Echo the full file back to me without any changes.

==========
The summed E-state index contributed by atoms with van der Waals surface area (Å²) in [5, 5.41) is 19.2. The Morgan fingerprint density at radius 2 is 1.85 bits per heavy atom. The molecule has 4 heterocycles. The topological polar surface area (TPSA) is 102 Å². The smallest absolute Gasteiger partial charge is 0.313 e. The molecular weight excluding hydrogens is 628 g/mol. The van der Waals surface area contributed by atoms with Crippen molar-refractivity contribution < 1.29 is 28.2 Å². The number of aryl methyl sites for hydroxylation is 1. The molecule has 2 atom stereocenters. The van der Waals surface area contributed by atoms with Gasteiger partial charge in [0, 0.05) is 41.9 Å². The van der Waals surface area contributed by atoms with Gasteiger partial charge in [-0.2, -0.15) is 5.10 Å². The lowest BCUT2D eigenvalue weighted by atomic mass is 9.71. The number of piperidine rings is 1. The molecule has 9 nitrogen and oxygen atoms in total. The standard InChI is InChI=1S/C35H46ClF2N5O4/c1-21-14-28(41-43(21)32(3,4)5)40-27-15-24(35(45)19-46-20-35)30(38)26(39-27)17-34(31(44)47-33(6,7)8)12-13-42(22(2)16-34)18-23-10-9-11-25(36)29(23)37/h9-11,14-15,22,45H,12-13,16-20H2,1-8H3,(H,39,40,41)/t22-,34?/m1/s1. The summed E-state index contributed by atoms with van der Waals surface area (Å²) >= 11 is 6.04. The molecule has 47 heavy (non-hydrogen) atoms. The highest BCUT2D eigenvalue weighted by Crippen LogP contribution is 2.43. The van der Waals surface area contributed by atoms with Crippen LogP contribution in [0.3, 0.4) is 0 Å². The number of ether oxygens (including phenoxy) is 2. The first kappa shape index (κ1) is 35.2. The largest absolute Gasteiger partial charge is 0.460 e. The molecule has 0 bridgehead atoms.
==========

The summed E-state index contributed by atoms with van der Waals surface area (Å²) in [5, 5.41) is 19.2. The Morgan fingerprint density at radius 2 is 1.85 bits per heavy atom. The molecule has 4 heterocycles. The topological polar surface area (TPSA) is 102 Å². The smallest absolute Gasteiger partial charge is 0.313 e. The molecular weight excluding hydrogens is 628 g/mol. The van der Waals surface area contributed by atoms with Crippen molar-refractivity contribution < 1.29 is 28.2 Å². The number of aryl methyl sites for hydroxylation is 1. The molecule has 2 atom stereocenters. The van der Waals surface area contributed by atoms with Gasteiger partial charge in [0, 0.05) is 41.9 Å². The van der Waals surface area contributed by atoms with Gasteiger partial charge in [-0.2, -0.15) is 5.10 Å². The lowest BCUT2D eigenvalue weighted by atomic mass is 9.71. The number of piperidine rings is 1. The molecule has 9 nitrogen and oxygen atoms in total. The standard InChI is InChI=1S/C35H46ClF2N5O4/c1-21-14-28(41-43(21)32(3,4)5)40-27-15-24(35(45)19-46-20-35)30(38)26(39-27)17-34(31(44)47-33(6,7)8)12-13-42(22(2)16-34)18-23-10-9-11-25(36)29(23)37/h9-11,14-15,22,45H,12-13,16-20H2,1-8H3,(H,39,40,41)/t22-,34?/m1/s1. The summed E-state index contributed by atoms with van der Waals surface area (Å²) >= 11 is 6.04. The molecule has 47 heavy (non-hydrogen) atoms. The highest BCUT2D eigenvalue weighted by Crippen LogP contribution is 2.43. The van der Waals surface area contributed by atoms with Crippen LogP contribution in [0.3, 0.4) is 0 Å². The number of ether oxygens (including phenoxy) is 2. The first kappa shape index (κ1) is 35.2. The largest absolute Gasteiger partial charge is 0.460 e. The molecule has 0 bridgehead atoms.